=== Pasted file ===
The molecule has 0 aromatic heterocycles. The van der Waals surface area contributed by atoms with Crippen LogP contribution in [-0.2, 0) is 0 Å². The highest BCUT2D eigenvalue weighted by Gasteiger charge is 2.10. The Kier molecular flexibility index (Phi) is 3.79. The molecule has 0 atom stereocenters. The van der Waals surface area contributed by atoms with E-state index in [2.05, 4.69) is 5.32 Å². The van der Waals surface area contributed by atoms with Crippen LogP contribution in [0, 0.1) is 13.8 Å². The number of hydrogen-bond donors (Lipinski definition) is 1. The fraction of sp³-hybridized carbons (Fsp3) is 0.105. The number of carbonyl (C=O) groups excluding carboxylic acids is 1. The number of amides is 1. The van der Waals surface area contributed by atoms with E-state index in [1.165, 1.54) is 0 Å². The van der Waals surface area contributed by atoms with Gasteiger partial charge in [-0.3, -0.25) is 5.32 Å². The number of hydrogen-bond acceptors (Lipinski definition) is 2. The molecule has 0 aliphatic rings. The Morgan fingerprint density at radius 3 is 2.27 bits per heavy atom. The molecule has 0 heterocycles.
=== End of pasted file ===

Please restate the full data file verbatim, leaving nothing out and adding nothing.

The molecule has 0 aromatic heterocycles. The van der Waals surface area contributed by atoms with Crippen LogP contribution in [-0.2, 0) is 0 Å². The highest BCUT2D eigenvalue weighted by Gasteiger charge is 2.10. The Kier molecular flexibility index (Phi) is 3.79. The molecule has 0 atom stereocenters. The van der Waals surface area contributed by atoms with E-state index in [2.05, 4.69) is 5.32 Å². The van der Waals surface area contributed by atoms with Crippen LogP contribution in [0, 0.1) is 13.8 Å². The number of hydrogen-bond donors (Lipinski definition) is 1. The fraction of sp³-hybridized carbons (Fsp3) is 0.105. The number of carbonyl (C=O) groups excluding carboxylic acids is 1. The number of amides is 1. The van der Waals surface area contributed by atoms with E-state index in [1.165, 1.54) is 0 Å². The van der Waals surface area contributed by atoms with Gasteiger partial charge in [-0.3, -0.25) is 5.32 Å². The number of hydrogen-bond acceptors (Lipinski definition) is 2. The molecule has 0 aliphatic rings. The Morgan fingerprint density at radius 3 is 2.27 bits per heavy atom. The molecule has 0 heterocycles.